Facing up to redundancy with the Agony Aunt

Given the UK has been doing ‘ok’ for a while now, or at least a bit better than many other countries (source: my holiday in Greece last year), our latest official redundancy figures raised more than an economic eyebrow here at the Attic this week.

Government records show that in the three months leading up to January 2016 (which obviously includes Christmas and the season of good will) 111,000 people were made redundant in the UK.

That’s equivalent to the entire population of Exeter being dismissed in just twelve weeks. 111,000 people losing their jobs, their income and their security – not to mention their dignity, as they return home to tell their loved ones the devastating news.

It’s not a sweeping statement (which is rare for me) to say how rare it once was for lawyers to be made redundant. Being a lawyer has always been synonymous with both security and high salaries. The old saying was that lawyers are always busy, in recessions and booms.  But with the legal sector now as exposed as any other side of the British economy to competition and change, lawyers are no longer immune to work’s version of being dumped – making this week’s question for the Agony Aunt – “What are the best steps to take when facing redundancy?” – all too real and relevant.

This column is all about the real world – your real world – so if I asked you ‘How safe is your job?’  or ‘How safe is your firm?’, what would your answer be?

This growing lack of job security in the legal profession was confirmed by The Law Society at the start of this year, set out in black and white in its ‘The Future of Legal Services’ report.

“It seems inevitable that solicitors and lawyers face a future of change on a varied scale, depending on area of practice and client types. Business as usual is not an option for many, indeed for any, traditional legal service providers. The combination of a number of factors including the recession, market liberalisation and reform to legal aid make it extremely difficult to predict the future size of the profession in the long-term.”

That phrase ‘the future size of the profession’ has a chilling edge to it. With so many lawyers and firms increasingly surrounded by change – as businesses and economies around the world still try to adapt to the new order post 2008, as more clients buy legal services in new ways, as technology continues to change how lawyers work and with new kinds of firms creating new kinds of competition for the old guard – the future has never been more unsure.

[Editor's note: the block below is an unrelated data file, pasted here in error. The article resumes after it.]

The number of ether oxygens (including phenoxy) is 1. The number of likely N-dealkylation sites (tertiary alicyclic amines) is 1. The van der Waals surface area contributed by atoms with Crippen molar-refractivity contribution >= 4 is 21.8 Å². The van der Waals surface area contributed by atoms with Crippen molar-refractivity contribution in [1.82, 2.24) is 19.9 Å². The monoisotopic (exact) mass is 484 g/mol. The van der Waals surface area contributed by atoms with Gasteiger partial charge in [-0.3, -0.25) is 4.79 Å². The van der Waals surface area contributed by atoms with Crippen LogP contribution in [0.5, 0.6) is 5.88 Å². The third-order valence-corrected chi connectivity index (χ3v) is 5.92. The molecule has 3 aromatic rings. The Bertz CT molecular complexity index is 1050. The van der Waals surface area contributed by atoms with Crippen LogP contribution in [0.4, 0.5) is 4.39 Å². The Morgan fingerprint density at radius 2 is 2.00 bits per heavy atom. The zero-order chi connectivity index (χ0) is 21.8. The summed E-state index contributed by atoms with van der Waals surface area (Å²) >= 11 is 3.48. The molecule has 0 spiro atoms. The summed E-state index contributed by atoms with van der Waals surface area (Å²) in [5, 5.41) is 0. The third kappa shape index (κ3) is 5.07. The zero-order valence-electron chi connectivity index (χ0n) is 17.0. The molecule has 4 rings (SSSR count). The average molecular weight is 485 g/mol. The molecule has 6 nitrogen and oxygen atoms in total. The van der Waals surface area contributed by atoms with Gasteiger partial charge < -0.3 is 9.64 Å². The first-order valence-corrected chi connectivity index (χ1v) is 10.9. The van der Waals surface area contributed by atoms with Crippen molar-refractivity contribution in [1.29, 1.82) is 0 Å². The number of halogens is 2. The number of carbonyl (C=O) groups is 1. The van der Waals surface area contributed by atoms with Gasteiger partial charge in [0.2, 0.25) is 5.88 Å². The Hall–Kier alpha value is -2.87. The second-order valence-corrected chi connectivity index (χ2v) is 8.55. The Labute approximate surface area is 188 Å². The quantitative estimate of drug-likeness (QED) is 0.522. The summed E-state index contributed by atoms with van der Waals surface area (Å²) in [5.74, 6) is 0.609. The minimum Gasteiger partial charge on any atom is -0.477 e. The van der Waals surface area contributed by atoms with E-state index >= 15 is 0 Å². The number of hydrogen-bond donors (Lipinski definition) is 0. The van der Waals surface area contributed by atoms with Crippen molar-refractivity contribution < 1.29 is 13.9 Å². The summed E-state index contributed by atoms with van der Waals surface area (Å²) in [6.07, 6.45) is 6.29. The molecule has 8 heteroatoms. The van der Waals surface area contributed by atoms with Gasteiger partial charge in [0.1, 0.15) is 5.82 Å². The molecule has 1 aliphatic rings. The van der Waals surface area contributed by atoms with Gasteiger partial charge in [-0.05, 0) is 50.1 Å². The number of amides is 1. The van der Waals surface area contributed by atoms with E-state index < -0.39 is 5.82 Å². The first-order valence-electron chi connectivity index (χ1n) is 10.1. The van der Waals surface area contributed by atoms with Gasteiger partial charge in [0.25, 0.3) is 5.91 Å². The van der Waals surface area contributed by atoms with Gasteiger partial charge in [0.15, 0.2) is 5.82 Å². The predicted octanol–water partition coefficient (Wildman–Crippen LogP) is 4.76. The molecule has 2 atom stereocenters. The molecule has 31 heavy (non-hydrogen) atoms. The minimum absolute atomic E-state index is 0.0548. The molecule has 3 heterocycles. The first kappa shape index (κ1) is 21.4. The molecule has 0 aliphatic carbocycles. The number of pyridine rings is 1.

So, as the legal sector prepares to shrink, or at least downsize, let’s prepare ourselves for what redundancy can bring – so we can cope with the immediate impact and then rebuild our careers once the dust has settled.

The immediate impact will hit you personally and emotionally. No matter how much the writing was on the wall, redundancy often comes as a shock. Nobody likes rejection. Despite all the talk about innovation within law firms, most lawyers are conservative types and very at home with rules and systems.  It is hard for some, and impossible for others, to picture waking up in the morning with no job and no office to go to, no salary at the end of the month (but some fairly substantial bills to pay) and no route to partnership any more.

You and your life can change, overnight. Whereas life was once all about being part of the firm, and having five Jermyn Street shirts beautifully ironed and on hangers on a Sunday evening, post-redundancy your horizon can be framed by anger, frustration, blame, worry, anxiety and a sudden loss of self-esteem.

Last week (when looking at bullying in the legal sector) I wrote about a new report that claims “lawyers have the worst mental health of all professionals” which leads to higher levels of alcohol abuse. Redundancy – that slap in the face, after all your effort and all those hours – can spark even greater personal problems. So it’s critical you don’t turn to alcohol to escape from this situation. It’s vital you don’t let redundancy make you redundant.

My advice is feel free to open a good bottle of red wine with family or friends when you first get the news that your services are no longer required. Have a glass or two (or three even, if it’s really good bottle of wine) and talk with the people who care about you most about how you feel about being made redundant. Don’t bottle any feelings of anger or shame up inside. And in today’s economic climate and changing world, remember redundancy is more about the re-shaping of law firms than the failure of individuals. In today’s project-based, contract-led, flexible world of work, moving on from one job, or being out of work for a short period of time, the stigma around being made redundant has gone. Your position was made redundant; not you and your skills.